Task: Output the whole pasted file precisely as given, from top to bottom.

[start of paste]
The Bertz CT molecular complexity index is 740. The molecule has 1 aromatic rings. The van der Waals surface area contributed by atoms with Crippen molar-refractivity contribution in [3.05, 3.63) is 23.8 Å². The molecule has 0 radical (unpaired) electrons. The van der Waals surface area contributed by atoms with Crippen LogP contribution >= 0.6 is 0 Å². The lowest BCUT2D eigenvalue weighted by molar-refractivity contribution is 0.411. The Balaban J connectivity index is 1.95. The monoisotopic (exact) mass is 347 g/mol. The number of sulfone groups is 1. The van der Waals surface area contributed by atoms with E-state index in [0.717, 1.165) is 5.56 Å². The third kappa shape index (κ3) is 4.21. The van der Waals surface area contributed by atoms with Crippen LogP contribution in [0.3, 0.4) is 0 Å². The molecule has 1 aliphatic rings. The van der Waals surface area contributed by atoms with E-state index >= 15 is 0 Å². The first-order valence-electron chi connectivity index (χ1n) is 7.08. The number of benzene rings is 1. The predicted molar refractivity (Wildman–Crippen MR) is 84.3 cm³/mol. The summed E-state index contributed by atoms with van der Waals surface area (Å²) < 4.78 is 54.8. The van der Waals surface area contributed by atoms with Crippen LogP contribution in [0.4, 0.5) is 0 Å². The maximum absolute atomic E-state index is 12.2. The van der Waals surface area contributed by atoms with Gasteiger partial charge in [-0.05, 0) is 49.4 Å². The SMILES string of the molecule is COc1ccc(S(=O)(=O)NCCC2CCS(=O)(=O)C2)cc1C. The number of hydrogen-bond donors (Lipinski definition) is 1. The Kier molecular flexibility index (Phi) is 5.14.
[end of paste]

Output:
The Bertz CT molecular complexity index is 740. The molecule has 1 aromatic rings. The van der Waals surface area contributed by atoms with Crippen molar-refractivity contribution in [3.05, 3.63) is 23.8 Å². The molecule has 0 radical (unpaired) electrons. The van der Waals surface area contributed by atoms with Crippen LogP contribution >= 0.6 is 0 Å². The lowest BCUT2D eigenvalue weighted by molar-refractivity contribution is 0.411. The Balaban J connectivity index is 1.95. The monoisotopic (exact) mass is 347 g/mol. The number of sulfone groups is 1. The van der Waals surface area contributed by atoms with E-state index in [0.717, 1.165) is 5.56 Å². The third kappa shape index (κ3) is 4.21. The van der Waals surface area contributed by atoms with Crippen LogP contribution in [0.3, 0.4) is 0 Å². The molecule has 1 aliphatic rings. The van der Waals surface area contributed by atoms with E-state index >= 15 is 0 Å². The first-order valence-electron chi connectivity index (χ1n) is 7.08. The number of benzene rings is 1. The predicted molar refractivity (Wildman–Crippen MR) is 84.3 cm³/mol. The summed E-state index contributed by atoms with van der Waals surface area (Å²) < 4.78 is 54.8. The van der Waals surface area contributed by atoms with Crippen LogP contribution in [0.4, 0.5) is 0 Å². The maximum absolute atomic E-state index is 12.2. The van der Waals surface area contributed by atoms with Gasteiger partial charge in [-0.05, 0) is 49.4 Å². The SMILES string of the molecule is COc1ccc(S(=O)(=O)NCCC2CCS(=O)(=O)C2)cc1C. The number of hydrogen-bond donors (Lipinski definition) is 1. The Kier molecular flexibility index (Phi) is 5.14.